The prediction of condensation in the presence of noncondensable gases has received continuing attention in the frame of the Severe Accident Research Network, both in the first (2004-2008) and in the second step (2009-2013) of its activities. Among the different reasons for considering so relevant this basic phenomenon, coped with by classical treatments dated in the first decades of the last century, there is the interest for developing updated CFD models for reactor containment analysis, requiring to validate at a different level the available modeling techniques. In the frame of both SARNET and SARNET-2, benchmarking activities were undertaken taking advantage of the work performed at different institutions in setting up and developing models for steam condensation in conditions of interest for nuclear reactor containment. Four steps were performed in the activity, involving: 1) an idealized problem freely inspired at the actual conditions occurring in an experimental facility, CONAN, installed at the University of Pisa; 2) a first comparison with experimental data purposely collected by the CONAN facility; 3) a second comparison with older data available from the previous experimental campaigns performed in the same apparatus; 4) a third exercise involving data obtained at lower mixture velocity than in previous campaigns, aimed at providing conditions closer to those addressed in reactor containment analyses. The last step of the benchmarking activity required to change the configuration of the experimental apparatus to achieve the lower flow rates involved in the new test specifications. The four benchmarking steps received the interest of several participants, who applied their models to the proposed blind exercises, receiving by the University of Pisa, as the hosting organization, comparisons with the reference data. Since the same geometry and relatively similar conditions were addressed in the four steps, though considering different operating regions, a gradual improvement of the quality of results was observed with respect to the first applications. The activity revealed to be fruitful in providing the needed awareness about the capabilities of condensation models, at least in the simple configuration involved by the benchmark exercises.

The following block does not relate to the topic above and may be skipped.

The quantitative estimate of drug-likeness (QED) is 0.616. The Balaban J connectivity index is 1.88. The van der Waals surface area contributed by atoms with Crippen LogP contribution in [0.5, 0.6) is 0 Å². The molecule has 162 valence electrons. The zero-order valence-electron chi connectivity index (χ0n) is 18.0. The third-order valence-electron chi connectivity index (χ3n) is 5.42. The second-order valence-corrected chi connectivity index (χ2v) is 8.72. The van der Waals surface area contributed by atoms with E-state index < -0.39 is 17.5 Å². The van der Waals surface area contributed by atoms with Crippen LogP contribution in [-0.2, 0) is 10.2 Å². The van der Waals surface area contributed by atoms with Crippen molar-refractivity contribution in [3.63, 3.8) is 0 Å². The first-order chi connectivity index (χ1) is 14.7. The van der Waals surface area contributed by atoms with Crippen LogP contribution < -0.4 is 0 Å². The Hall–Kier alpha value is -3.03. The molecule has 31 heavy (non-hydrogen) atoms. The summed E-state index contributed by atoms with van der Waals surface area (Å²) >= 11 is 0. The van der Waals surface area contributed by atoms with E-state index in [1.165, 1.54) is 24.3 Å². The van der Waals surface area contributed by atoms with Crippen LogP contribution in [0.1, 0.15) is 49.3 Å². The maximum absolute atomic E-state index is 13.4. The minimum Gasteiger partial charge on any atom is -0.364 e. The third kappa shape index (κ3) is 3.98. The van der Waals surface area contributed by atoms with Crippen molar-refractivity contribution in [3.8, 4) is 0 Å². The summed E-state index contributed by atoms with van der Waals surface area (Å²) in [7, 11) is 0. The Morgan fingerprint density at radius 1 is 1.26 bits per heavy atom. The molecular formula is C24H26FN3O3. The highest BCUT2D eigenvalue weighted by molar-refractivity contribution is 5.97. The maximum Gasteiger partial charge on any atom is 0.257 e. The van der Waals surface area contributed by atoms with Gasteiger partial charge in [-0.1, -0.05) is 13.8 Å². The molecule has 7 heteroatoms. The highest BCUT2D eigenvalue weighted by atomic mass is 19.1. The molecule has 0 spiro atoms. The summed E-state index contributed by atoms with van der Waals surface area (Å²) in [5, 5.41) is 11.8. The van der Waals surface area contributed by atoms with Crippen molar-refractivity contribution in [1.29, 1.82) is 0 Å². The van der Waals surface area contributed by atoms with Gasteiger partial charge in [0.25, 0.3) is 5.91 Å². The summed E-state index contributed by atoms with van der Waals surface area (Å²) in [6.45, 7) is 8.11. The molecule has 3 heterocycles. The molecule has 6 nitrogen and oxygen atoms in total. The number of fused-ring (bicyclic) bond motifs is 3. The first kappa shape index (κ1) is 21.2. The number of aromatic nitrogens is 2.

Comparison and Analysis of the Condensation Benchmark Results

AMBROSINI, WALTER;FORGIONE, NICOLA;ORIOLO, FRANCESCO;PACI, SANDRO
2013

Abstract

The prediction of condensation in the presence of noncondensable gases has received continuing attention in the frame of the Severe Accident Research Network, both in the first (2004-2008) and in the second step (2009-2013) of its activities. Among the different reasons for considering so relevant this basic phenomenon, coped with by classical treatments dated in the first decades of the last century, there is the interest for developing updated CFD models for reactor containment analysis, requiring to validate at a different level the available modeling techniques. In the frame of both SARNET and SARNET-2, benchmarking activities were undertaken taking advantage of the work performed at different institutions in setting up and developing models for steam condensation in conditions of interest for nuclear reactor containment. Four steps were performed in the activity, involving: 1) an idealized problem freely inspired at the actual conditions occurring in an experimental facility, CONAN, installed at the University of Pisa; 2) a first comparison with experimental data purposely collected by the CONAN facility; 3) a second comparison with older data available from the previous experimental campaigns performed in the same apparatus; 4) a third exercise involving data obtained at lower mixture velocity than in previous campaigns, aimed at providing conditions closer to those addressed in reactor containment analyses. The last step of the benchmarking activity required to change the configuration of the experimental apparatus to achieve the lower flow rates involved in the new test specifications. The four benchmarking steps received the interest of several participants, who applied their models to the proposed blind exercises, receiving by the University of Pisa, as the hosting organization, comparisons with the reference data. Since the same geometry and relatively similar conditions were addressed in the four steps, though considering different operating regions, a gradual improvement of the quality of results was observed with respect to the first applications. The activity revealed to be fruitful in providing the needed awareness about the capabilities of condensation models, at least in the simple configuration involved by the benchmark exercises.
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Utilizza questo identificativo per citare o creare un link a questo documento: https://hdl.handle.net/11568/266939
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